Reason magazine just put up an on-line symposium asking various legal commentators to answer four questions about the upcoming Supreme Court appointment. The participants are mostly libertarian, but also include a few liberals and conservatives. I was one of those who took part. Here are my answers (limited by the format to three sentences each):
Who should Barack Obama nominate for the Supreme Court and why?
If it were up to me, I would pick my Volokh Conspiracy co-blogger, Georgetown law professor Randy Barnett. Randy is perhaps the leading scholar of the original meaning of the Constitution and a strong advocate for individual rights and limited government. He is also a former prosecutor and would bring a badly needed perspective to the issues addressed by the Court’s extensive criminal law docket, matters that most of the other justices have little experience with.
Who will Obama nominate and why?
It will likely be one of three consensus front-runners: Elena Kagan, Sonia Sotomayor, and Diane Wood. If I had to guess, I would predict Kagan; she is younger than Wood, much more capable than Sotomayor, and would avoid any significant confirmation fight. Kagan would also be a reliable liberal vote, and (based on her record as dean of Harvard Law School) a skillful coalition-builder on the Court.
Obama says that his ideal Supreme Court justice would have the “empathy” to identify with society’s downtrodden. Do you agree with his criteria?
No, the job of a Supreme Court justice is to apply the text and original meaning of the law irrespective of whether he “identifies” with the litigants or not. Even if judges should take policy consequences into account, “empathy” with individual litigants can easily blind them to the broader, systemic effects of their rulings. For example, upholding laws that violate constitutional property rights may help individual “downtrodden” litigants, but often actually hurts the poor overall by curtailing the availability of low-cost housing.
What issue(s) will dominate the court over the next three years and why?
It’s very hard to predict, because much depends on which cases happen to make their way through the lower courts. However, it’s safe to say that the Court will continue to have extensive business law, regulatory, and criminal law dockets. In terms of major constitutional issues, it’s likely that the Obama administration’s revisions of Bush’s War on Terror policies will lead to various legal challenges, some of which will probably get to the Supremes.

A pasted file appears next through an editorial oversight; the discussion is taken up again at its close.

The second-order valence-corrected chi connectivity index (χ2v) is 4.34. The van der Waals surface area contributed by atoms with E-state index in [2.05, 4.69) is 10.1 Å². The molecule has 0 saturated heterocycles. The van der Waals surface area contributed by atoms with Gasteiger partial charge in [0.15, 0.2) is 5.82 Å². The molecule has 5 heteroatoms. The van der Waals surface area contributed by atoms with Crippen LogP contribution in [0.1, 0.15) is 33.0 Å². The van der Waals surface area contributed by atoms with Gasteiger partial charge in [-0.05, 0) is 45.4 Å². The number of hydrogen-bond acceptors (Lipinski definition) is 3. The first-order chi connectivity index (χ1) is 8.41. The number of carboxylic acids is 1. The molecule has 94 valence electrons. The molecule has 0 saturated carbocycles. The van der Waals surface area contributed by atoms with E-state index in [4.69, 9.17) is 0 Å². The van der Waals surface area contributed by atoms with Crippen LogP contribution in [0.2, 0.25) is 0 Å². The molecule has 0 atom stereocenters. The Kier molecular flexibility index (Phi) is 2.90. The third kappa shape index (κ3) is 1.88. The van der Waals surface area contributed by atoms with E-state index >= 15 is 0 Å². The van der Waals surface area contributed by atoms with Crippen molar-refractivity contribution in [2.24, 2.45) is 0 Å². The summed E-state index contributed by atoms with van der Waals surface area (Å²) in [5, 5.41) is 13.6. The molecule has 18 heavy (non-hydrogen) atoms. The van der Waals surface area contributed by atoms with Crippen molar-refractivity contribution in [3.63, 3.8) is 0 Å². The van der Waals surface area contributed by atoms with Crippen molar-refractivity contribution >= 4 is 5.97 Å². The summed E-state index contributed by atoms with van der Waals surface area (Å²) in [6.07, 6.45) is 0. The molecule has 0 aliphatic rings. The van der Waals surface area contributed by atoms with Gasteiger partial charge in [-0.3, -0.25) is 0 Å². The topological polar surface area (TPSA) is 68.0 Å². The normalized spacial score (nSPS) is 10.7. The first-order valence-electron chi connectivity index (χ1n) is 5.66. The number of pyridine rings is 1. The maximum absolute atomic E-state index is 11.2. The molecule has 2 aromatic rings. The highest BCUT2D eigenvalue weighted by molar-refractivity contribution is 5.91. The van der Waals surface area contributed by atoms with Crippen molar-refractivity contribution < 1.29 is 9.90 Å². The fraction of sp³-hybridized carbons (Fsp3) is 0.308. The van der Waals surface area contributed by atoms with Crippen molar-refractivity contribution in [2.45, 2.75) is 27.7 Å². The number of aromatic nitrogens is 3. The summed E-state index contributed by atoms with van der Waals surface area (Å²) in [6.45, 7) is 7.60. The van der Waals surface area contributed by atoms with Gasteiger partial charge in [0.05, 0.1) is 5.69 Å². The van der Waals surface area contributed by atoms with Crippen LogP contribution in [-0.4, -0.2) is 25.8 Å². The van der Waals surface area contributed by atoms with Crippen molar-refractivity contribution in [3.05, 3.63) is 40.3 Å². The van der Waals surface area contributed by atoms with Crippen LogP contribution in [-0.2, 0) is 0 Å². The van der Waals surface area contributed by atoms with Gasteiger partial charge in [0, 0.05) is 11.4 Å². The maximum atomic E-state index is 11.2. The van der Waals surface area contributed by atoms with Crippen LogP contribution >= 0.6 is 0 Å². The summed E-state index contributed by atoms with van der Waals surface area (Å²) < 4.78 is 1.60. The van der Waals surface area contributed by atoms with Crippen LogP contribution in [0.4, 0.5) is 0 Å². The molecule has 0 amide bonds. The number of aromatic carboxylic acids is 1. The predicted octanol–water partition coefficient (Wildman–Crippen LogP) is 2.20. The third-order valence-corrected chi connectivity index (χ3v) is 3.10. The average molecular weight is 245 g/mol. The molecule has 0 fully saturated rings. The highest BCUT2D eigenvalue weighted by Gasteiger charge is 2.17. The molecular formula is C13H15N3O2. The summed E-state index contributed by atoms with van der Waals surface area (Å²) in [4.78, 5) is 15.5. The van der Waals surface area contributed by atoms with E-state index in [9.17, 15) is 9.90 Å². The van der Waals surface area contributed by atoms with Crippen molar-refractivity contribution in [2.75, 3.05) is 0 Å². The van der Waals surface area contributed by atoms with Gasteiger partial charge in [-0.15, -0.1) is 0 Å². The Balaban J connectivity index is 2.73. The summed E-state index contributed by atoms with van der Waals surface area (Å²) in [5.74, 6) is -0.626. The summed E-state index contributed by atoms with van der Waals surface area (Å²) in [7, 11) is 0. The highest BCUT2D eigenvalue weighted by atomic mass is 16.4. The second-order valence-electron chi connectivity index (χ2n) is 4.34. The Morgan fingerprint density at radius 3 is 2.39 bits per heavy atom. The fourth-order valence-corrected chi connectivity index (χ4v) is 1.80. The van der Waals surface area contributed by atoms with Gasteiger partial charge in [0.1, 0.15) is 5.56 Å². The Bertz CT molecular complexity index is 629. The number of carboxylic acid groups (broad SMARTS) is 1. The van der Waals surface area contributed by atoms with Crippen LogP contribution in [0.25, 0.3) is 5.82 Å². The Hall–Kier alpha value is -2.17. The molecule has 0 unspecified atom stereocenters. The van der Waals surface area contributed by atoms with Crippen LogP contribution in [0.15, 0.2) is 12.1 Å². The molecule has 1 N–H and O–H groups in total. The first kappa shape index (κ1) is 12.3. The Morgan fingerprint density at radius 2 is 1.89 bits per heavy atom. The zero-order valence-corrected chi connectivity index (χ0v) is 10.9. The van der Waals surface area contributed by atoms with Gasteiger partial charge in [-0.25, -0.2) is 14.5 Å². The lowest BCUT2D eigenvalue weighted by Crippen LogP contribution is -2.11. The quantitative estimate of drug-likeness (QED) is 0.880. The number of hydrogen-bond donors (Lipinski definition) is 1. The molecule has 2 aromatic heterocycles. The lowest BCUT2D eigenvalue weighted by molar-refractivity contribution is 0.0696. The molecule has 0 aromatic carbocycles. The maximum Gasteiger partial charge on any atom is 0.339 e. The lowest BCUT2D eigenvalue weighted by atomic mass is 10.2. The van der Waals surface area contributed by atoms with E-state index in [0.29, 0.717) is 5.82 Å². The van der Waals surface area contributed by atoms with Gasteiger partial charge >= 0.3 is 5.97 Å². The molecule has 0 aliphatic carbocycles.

Although there’s no chance that Obama (or a Republican president, for that matter) would actually pick him, co-blogger Randy Barnett did get the vote of at least one other symposium participant, Glenn Reynolds of Instapundit fame. Sadly, our endorsement isn’t likely to get Randy appointed to the Court anytime soon.
On a more positive note, I want to take this opportunity to slightly expand on my answer to the “empathy” question. In addition to the fact that it violates judges’ duty to apply the law impartially, using empathy as a criterion for judicial decisionmaking is pernicious because people tend to empathize with those who are most like themselves on dimensions such as race, class, gender, religion, and ideology. Do we really want to encourage judges to engage in such favoritism? Political liberals might want to ponder the fact that even under a Democratic administration, the majority of judicial appointees are likely to be relatively affluent white males. Of course some degree of empathy-based bias is probably inevitable. But we should try to appoint judges who strive to minimize its influence, not those who will give it free rein.
UPDATE: Judging from some of the comments, I wasn’t clear enough in making my point about empathy. Yes, it’s true, Obama won’t deliberately try to appoint judges who empathize most with relatively affluent white males. However, by seeking to appoint judges who empathize with “downtrodden” groups and will make decisions in part on that basis, he will necessarily weaken the judicial norm of impartiality between groups. Judges who empathize with other groups are unlikely to set those sympathies aside if they see Obama appointees giving free rein to their own empathy for the “downtrodden.” Moreover, even under an Obama administration, there will be many relatively affluent white male judges appointed who empathize most with people of similar background; this will happen simply because relatively wealthy whites are still the majority of the legal establishment from which judicial appointees tend to be drawn. These people, too, might vote based on that empathy if the impartiality norm is weakened.
This argument assumes that Obama’s emphasis on “empathy” is not purely rhetorical and that he really will pick judges in large part because of their tendency to use empathy as a decision-making criterion in important cases. Whether he actually does so remains to be seen.